4. Writing advice is subject to perspective and personal preference, just like anything, and it doesn’t matter what some big-shot author tells you to never do, you will invariably find that someone has done that exact thing, somewhere, to immense success.

So balls to writing advice, I say! I’M OFF ON MY OWN ADVENTURE AND I’M NOT BRINGING A MAP.

That said: I love writing advice. I consume it like candy (right after I’m done yelling at it.) And sometimes it’s nice to at least look at other peoples’ maps. Because like, if there’s a deep, spikey, snake-filled pit lying directly in my path, it might be nice to know about it before I stumble into it on my own and land amongst the old, sun-bleached skeletons of writers from aforetime.

On top of which, all that advice that I rail against? The advice that I bitch about because I’ve seen it a million times, or that I find to be so obvious even a drunk bear on a spinning merry-go-round with a BB gun could hit the broad side of it?–that is often also the advice that is the bee that comes careening into my eye later on.

“That thing!!!? I’m not doing that thing. I’ve never done that thing!” And then a month later, I’m going over a draft, and there is the thing, staring me in the face like:  “Hello! I am your glaring mistake! I’ve been hiding behind your ego for the last 30 days eating shame burritos and stinking up the place.”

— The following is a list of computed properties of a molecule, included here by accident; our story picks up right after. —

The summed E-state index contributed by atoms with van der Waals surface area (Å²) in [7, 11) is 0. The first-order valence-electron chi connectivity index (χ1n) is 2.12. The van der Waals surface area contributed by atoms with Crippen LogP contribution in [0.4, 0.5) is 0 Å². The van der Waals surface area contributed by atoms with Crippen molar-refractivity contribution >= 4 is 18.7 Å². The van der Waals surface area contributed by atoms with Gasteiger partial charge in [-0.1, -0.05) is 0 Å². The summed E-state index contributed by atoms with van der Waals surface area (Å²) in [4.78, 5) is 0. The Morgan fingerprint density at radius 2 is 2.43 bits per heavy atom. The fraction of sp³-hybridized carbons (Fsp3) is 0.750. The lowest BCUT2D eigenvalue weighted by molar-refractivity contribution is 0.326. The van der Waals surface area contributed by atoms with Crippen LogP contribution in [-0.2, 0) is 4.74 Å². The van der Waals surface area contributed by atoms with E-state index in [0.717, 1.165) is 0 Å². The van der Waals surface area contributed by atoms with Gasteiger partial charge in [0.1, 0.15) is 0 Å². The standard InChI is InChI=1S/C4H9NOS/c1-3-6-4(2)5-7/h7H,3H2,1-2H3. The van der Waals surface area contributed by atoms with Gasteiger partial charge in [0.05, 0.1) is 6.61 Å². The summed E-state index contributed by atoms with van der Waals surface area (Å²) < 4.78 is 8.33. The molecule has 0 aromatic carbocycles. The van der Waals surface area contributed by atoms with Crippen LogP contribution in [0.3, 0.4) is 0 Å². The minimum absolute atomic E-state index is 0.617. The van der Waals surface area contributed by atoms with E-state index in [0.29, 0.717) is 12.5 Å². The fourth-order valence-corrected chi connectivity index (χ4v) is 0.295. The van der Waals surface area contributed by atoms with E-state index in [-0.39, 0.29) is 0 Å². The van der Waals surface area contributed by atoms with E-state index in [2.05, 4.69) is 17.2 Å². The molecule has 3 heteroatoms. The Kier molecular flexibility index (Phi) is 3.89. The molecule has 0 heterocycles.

*sigh*

So I have a hate-love relationship with writing advice. Because on the one hand, it’s banal and usually dull and often is trying to cram me into a box that was clearly not built for someone Peri-shaped. (And really is not built for anyone anybody-shaped except the author.) On the other hand, sometimes I do learn useful things that I needed to know, and as a result my craft improves. And then I get to bore other writers in turn with the writing advice that worked for me.

And finally, there’s this weird kind of switch in my brain that gets flipped when I’m reading writing advice (again, *after* I’ve finished flinging cuss words at it), and it’s sort of like by reading the advice I remember all the things I’m actually trying to do with my own writing. It’s a little bit like a pep talk, it gets me excited again, adds some spark back into my old, worn out, mantras. And it’s a little bit like when you find that piece you never finished a year or more ago, and you read it out of curiosity and think to yourself, ‘Holy shit. This is actually pretty good. Did I write this? Who wrote this? Who snuck into my house typed these words into my computer when I wasn’t looking?’

Reading other people’s advice helps me achieve a little bit of distance from whatever project I’m currently up to my ears in. This is good because with distance comes a greater ability to recognize my own errors. Also, and perhaps more importantly, it helps me gain the perspective I need to recognize the good parts in my writing that I’d been previously ignoring in favor of berating myself for (allegedly) being less smart than my (apparent) smarty-pants should have allowed me to be.

In summation:

Don’t do drugs. Do writing advice. But don’t be afraid to call that advice into question and defenestrate whatever parts of it are just not working out for you.